November 2, 2015

In 2030, we will have local protein on our plate

(November 2, 2015)  In 2030, new sources that will not accelerate climate change and that are located near the consumer will make available both food and fodder. New foodstuffs are being developed by breeding insects, cultivating mushrooms and processing vegetable raw materials.

The bulk of the protein on our plates originates in Brazil, because the protein fodder consumed by food-producing animals consists mostly of soy grown there. If the vision proposed by the ScenoProt project, coordinated by the Natural Resources Institute Finland (Luke), becomes reality, by 2030 our food production will no longer be dependent on a handful of large Brazilian companies.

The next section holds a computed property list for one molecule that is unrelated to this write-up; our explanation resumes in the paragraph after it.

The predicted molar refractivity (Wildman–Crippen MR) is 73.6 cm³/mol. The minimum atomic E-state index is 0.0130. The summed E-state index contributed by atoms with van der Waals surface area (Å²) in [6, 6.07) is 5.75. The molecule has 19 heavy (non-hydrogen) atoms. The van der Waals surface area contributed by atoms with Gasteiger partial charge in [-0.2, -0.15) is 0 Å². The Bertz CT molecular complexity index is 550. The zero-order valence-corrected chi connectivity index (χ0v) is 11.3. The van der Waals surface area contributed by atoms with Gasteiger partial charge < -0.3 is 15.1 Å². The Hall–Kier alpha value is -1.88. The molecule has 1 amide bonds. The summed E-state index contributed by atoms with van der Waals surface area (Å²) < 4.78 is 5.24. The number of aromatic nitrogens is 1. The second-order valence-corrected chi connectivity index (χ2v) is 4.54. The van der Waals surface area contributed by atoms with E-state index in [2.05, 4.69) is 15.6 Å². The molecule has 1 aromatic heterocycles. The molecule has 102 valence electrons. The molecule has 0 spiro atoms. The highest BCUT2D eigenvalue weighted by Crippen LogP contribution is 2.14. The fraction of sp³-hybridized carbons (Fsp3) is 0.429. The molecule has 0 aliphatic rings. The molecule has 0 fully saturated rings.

“This project seeks to increase Finland’s self-sufficiency in protein production from the current less-than-twenty to sixty per cent. A similar change must take place in the whole of Europe, as soy cultivation destroys rain forest in Brazil, accelerating the climate change,” says Principal Research Scientist Anne Pihlanto of Luke.

New foodstuffs pave the way to a healthier diet

Efforts are taken to increase self-sufficiency in protein protection by developing foodstuffs in which protein originates in new sources, such as insects and mushrooms, and by processing vegetable raw materials to form more usable products.

By 2030, we will be in better health because we will consume less meat and more vegetables.